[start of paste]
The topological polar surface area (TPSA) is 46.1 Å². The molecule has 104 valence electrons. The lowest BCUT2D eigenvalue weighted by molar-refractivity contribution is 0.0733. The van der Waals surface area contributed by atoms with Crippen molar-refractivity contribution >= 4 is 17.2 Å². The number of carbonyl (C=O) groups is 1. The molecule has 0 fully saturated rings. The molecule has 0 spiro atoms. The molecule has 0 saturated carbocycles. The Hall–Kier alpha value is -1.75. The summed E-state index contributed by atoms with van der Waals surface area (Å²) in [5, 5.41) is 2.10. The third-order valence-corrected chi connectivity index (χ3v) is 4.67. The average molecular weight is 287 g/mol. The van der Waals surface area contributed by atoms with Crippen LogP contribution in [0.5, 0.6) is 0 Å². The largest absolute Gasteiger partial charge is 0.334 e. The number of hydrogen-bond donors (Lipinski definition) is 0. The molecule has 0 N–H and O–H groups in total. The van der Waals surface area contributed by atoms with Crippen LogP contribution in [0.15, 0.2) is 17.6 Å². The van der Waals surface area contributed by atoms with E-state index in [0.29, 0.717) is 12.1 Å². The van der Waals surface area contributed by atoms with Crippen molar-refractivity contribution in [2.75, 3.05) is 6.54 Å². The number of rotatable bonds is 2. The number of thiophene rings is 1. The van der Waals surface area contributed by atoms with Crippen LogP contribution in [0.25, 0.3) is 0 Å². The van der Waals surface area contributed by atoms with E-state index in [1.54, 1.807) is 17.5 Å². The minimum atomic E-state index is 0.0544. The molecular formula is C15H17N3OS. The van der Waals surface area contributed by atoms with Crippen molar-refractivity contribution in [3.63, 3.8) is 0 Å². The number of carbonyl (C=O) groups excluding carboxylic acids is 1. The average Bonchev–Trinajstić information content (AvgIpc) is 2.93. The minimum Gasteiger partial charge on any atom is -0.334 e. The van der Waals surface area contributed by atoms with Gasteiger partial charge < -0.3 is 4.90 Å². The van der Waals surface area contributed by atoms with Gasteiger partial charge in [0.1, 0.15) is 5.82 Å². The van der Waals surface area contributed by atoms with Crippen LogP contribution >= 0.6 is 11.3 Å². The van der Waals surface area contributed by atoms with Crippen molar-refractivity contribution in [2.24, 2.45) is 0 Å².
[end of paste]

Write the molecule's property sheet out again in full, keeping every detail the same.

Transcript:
The topological polar surface area (TPSA) is 46.1 Å². The molecule has 104 valence electrons. The lowest BCUT2D eigenvalue weighted by molar-refractivity contribution is 0.0733. The van der Waals surface area contributed by atoms with Crippen molar-refractivity contribution >= 4 is 17.2 Å². The number of carbonyl (C=O) groups is 1. The molecule has 0 fully saturated rings. The molecule has 0 spiro atoms. The molecule has 0 saturated carbocycles. The Hall–Kier alpha value is -1.75. The summed E-state index contributed by atoms with van der Waals surface area (Å²) in [5, 5.41) is 2.10. The third-order valence-corrected chi connectivity index (χ3v) is 4.67. The average molecular weight is 287 g/mol. The van der Waals surface area contributed by atoms with Crippen LogP contribution in [0.5, 0.6) is 0 Å². The largest absolute Gasteiger partial charge is 0.334 e. The number of hydrogen-bond donors (Lipinski definition) is 0. The molecule has 0 N–H and O–H groups in total. The van der Waals surface area contributed by atoms with Crippen LogP contribution in [0.15, 0.2) is 17.6 Å². The van der Waals surface area contributed by atoms with E-state index in [0.29, 0.717) is 12.1 Å². The van der Waals surface area contributed by atoms with Crippen molar-refractivity contribution in [2.75, 3.05) is 6.54 Å². The number of rotatable bonds is 2. The number of thiophene rings is 1. The van der Waals surface area contributed by atoms with Crippen LogP contribution in [0.25, 0.3) is 0 Å². The van der Waals surface area contributed by atoms with E-state index in [1.54, 1.807) is 17.5 Å². The minimum atomic E-state index is 0.0544. The molecular formula is C15H17N3OS. The van der Waals surface area contributed by atoms with Crippen molar-refractivity contribution in [3.63, 3.8) is 0 Å². The number of carbonyl (C=O) groups excluding carboxylic acids is 1. The average Bonchev–Trinajstić information content (AvgIpc) is 2.93. The minimum Gasteiger partial charge on any atom is -0.334 e. The van der Waals surface area contributed by atoms with Gasteiger partial charge < -0.3 is 4.90 Å². The van der Waals surface area contributed by atoms with Gasteiger partial charge in [0.1, 0.15) is 5.82 Å². The van der Waals surface area contributed by atoms with Crippen LogP contribution >= 0.6 is 11.3 Å². The van der Waals surface area contributed by atoms with Crippen molar-refractivity contribution in [2.24, 2.45) is 0 Å².